- Additionally, the HOA can require the owner and successive owners to be responsible for (a) cost of damage to the common area resulting from installation, maintenance, repair, removal, or replacement of the system, (b) owner must pay for cost of maintenance, repair, or replacement after a system has been removed to restore the common area roof.
Additional optional items:
- In the event that the HOA plans on putting on a new roof at some point, must determine which party is responsible for the cost of removal of the system, and then restore the system back on the original unit space section of roof.
- Disclosure to prospective future purchasers that the system was not installed by the developer or association and that the system is the owner’s responsibility.
Because of the complexities the HOA board should adopt a set of rules and regulations and have a process in place that explains the endeavor of adding a system and all of the requirements that entails. There should be a form used making it clear to the owner that they have a 45 day approval time limit for approval and that a Certificate of Liability (evidence of proof of insurance) must be provide within 14 days of approval of the application process, and renewed each year thereafter.
Agreement Affecting Real Property
A $500.00 application fee is made to cover the legal expenses for preparing this document. This document is on recorded and on title against the property and it gives notice that the owner made an application to obtain approval for adding a solar system, puts future owners on notice that a system was put on by the prior owner, and states what the new owner’s responsibilities will be. Owner’s responsibilities include: Costs for damage of the common area or exclusive common area resulting from installation and maintenance, cost of repairing system, disclosure to future owners regarding all assumed responsibilities upon purchasing the property, and additional requirements regarding aesthetics and specifics assisting the HOA in maintaining common area standards and uniformity.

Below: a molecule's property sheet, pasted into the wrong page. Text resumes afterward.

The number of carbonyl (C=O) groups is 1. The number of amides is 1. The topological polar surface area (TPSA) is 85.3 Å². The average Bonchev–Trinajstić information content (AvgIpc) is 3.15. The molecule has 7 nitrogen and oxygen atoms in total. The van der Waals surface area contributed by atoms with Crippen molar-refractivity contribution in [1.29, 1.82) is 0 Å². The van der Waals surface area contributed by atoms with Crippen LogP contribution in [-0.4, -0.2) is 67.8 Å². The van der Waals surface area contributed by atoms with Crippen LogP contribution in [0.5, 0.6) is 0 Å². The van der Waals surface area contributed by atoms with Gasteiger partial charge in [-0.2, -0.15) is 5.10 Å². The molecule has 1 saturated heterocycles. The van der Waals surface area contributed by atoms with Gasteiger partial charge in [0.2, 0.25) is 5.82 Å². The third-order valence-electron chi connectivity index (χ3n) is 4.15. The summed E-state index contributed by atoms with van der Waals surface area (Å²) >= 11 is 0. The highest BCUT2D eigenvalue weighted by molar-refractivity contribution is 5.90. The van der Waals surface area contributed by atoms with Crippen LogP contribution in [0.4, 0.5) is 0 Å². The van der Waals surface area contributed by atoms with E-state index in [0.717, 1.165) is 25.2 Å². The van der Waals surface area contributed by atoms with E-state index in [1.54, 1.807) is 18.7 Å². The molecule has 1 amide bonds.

Car Charging Stations
Changes in 2019 regarding the laws for car charging stations in communities
With the advent of electric cars, the legislature has had to address this topic. HOA’s have requirements and rules they need to follow. Owners have broad rights with being able to install these charging stations. Rules are covered in Civil Code 4745.
The HOA cannot have any rules or restrictions that effectively prohibits or unreasonably restricts the installation or use of an electrical vehicle charging station. HOA can impose reasonable restrictions on vehicle charging stations where reasonable restrictions can be imposed that do not significantly increase the cost or significantly decrease its efficiency or specified performance. The application for a car charging station is to be submitted to the association. The HOA has a 60 day turnaround time on processing. If the HOA fails to meet the 60 day processing deadline the application is automatically approved.
New Topic with regard to Civil Code 4745 – Exclusive area parking spaces
If an owner has an assigned parking space and wants to install a car charging station the following requirements are to be made:
- Approval must be obtained from the HOA, submit per HOA architectural standards
- Law requires a licensed contractor to install the car charging station
- Within 14 days of approval the owner must provide a Certificate of Liability insurance
- The owner has to pay for cost associated with installation and also pay for electricity usage
The owner and any successive owner are responsible for all of the following:
- Cost of damage to charging station common area
- Cost of installation, maintenance, repair, and removal of the system
- Cost of maintenance and repair of charging station until it’s been removed from the common area
- Owner has to pay for restoration of the common area if/when the station is removed
- Owner pays the cost of electricity used by the charging station
- Owner must disclose to prospective purchasers that there is the existence of a charging station in the space
There is a provision that if the HOA is going to install a charging station in a community open common area parking space (one not designated to a specific unit) it may be used by all members of the community. There can be a new space created for this use. More than likely a card system would be created whereby the HOA could monitor the electricity cost and the member would be charged for use. Additional rules may be created by the HOA for car charging enforcement.